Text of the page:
Vietnam is culturally and historically a Buddhist country. According to government statistics though it's more atheist in its beliefs. But, significantly, some 1/10th of the country is Christian and there are churches everywhere. Unlike Indonesia, belonging to an organized religion is not legally required here.

Which is not to say that Vietnam is Shangri La for retiring expats but for the slightly adventurous who can stand to be away from "home" for many months at a time, who enjoy warmer weather, who appreciate value when it comes to money and don't want to sink their savings into a "retirement visa account", and who prefer being able to drink and eat as much as they want - then why not ask other expats why Vietnam isn't the place to retire?

Last week I was interviewed by Sketch Magazine, a monthly publication for Vietnam's Japanese community.  So the September issue will feature a little something of my thoughts on living in Vietnam from a foreigner or Viet Kieu perspective.

One question that came up was: How did I end up in Vietnam? And why?

This is a question that's pretty commonly asked in the expat community.  Nobody chooses where they were born but we expats all had some say in the foreign country we moved to.  I traveled around North America, Europe, Asia, and some of Latin America before deciding I wanted to live somewhere in Southeast Asia, finally settling on Ho Chi Minh City.  

When I ask others how they ended up here I get a variety of answers.  You could split them into "planned" and "accidently".  Those who ended up here accidently stayed because of: 

  • a girl (often now an ex-)
  • came on holiday and became addicted to cheap beer
  • came for school and decided to stay (a lot of Germans, Koreans, and Australians)

Others come here due to Vietnamese blood relations, and some come specifically for the business opportunities.  And then there are the true expats, the ones who were sent here or came to work for a specific job.  Traditionally, they would get a fat expat compensation package with housing allowances (thus driving up housing costs for all) and other perks, but this is changing.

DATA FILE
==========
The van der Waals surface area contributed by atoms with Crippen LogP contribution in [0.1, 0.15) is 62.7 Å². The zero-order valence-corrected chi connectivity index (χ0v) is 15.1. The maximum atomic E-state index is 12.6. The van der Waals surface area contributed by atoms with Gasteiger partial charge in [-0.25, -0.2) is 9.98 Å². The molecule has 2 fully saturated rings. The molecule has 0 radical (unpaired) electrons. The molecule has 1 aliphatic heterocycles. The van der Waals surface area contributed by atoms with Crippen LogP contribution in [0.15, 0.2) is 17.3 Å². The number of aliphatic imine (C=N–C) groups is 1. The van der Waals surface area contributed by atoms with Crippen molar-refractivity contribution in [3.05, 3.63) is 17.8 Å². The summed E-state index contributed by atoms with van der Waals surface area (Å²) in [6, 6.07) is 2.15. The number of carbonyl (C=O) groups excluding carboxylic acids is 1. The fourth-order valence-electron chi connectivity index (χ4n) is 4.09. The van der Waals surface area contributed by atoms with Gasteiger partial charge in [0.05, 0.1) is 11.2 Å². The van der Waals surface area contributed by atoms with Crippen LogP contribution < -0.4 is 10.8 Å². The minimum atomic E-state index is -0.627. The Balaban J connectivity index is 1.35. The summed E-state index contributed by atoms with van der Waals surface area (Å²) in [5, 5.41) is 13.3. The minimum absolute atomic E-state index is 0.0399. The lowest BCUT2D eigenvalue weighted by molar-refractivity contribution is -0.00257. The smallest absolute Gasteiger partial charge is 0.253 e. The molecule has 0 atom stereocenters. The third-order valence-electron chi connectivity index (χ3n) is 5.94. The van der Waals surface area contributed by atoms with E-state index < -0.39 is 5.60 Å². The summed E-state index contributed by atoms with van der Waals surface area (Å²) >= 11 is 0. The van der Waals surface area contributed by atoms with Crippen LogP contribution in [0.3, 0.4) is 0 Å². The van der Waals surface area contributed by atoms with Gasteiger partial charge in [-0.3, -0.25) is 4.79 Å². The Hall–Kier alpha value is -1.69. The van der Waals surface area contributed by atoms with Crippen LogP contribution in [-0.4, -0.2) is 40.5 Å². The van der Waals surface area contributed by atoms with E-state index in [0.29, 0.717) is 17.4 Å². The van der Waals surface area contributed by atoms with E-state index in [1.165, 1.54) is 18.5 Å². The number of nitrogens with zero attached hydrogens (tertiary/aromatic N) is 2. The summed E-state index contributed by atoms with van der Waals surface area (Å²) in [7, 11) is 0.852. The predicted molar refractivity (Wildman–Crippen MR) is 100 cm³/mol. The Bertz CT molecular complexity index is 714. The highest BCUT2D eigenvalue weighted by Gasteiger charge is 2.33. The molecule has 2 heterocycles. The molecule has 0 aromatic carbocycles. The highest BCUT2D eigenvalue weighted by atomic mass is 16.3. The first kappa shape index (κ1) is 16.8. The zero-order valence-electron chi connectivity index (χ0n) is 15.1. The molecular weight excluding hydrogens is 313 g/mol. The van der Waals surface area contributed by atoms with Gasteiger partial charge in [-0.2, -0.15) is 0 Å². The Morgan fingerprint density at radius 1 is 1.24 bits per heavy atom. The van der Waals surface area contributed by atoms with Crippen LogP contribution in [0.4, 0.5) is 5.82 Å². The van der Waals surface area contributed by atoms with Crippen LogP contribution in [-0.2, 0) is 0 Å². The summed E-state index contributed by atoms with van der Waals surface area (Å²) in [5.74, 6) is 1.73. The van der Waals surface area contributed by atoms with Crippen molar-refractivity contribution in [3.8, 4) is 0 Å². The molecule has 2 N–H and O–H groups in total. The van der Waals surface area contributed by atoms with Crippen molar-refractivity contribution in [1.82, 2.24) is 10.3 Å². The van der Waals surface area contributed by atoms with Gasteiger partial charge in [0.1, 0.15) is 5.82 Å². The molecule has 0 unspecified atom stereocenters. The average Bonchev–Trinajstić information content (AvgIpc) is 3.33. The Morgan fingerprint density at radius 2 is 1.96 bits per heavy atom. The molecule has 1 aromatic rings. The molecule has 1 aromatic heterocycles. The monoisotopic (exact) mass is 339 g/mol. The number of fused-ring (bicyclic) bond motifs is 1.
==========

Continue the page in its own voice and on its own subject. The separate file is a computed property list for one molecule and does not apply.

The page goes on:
So what do those expats who didn't come here with a job in hand already do? 

1. Freelance.  With Vietnam connected to the world via internet (barely, sometimes), many of us with creative skills such as programming or writing can continue to work for clients back home.  Due to the much lower cost of living compared to Western countries, one doesn't need to work as many hours or maintain as many clients as before.

2. Find a job.  This is a bit harder since there may not be the breadth of positions available to match your specific work experience.  Having a PhD in some applied science may be worthless here.  Nobody may have heard of the university you thought was famous.  But most people I know eventually get a real job here (ignoring survivorship bias).

3. Make your own job.  This could be by starting a company, something which is within the reach of most foreigners here, whereas it would have been a highly risky use of savings back home.  Others shop their skillset around to companies who might not have had a position open if you can make them realize you are the solution they just weren't looking for.

4. Teach English.  This is what people do while they are in the process of #2 or #3.  Some people do this for years.  Teaching English in Vietnam is the easiest way to make decent money in Vietnam, assuming you're from the US, the UK, Canada, or Australia/New Zealand (but they also hire good English speakers from the Philippines, Europe, and other countries).  Teachers are in high demand and salaries are often more than you'd make back home.  Teachers don't even need high school degrees, much less college degrees.  Some English teachers find a school before coming here, but it's absolutely not necessary.  The situation is similar in neighboring countries like Cambodia and Thailand.  But with low cost of living and high salaries, Vietnam is probably one of the best countries to come and teach English in.

That covers the where, the what, and the why.  But how?  It used to be quite easy for most Westerners to stay in Vietnam on a 6-month business visa without actually having any business here.  They've since cracked down a bit but it's still possible and quite common to stay on a 3-month tourist visa renewed multiple times.  The laws on the book (not so much in practice) are always changing though, so more on that next time.

UPDATE April 29, 2012! If you have a question about moving to Vietnam, working in Vietnam, or otherwise related to being a Vietnamese expat, please write your question on the forum instead.

UPDATE July 17, 2012! Follow-up article Finding affordable housing in Vietnam - How much should it cost? has been posted

So there's been a lot of chatter in the Saigon twitter community lately about the average income of Ho Chi Minh City and whether $600/month can get you a decent middle-class lifestyle here.

This is what it costs to live in Saigon, Vietnam's (and all of French Indochina's) largest, busiest city and commercial center: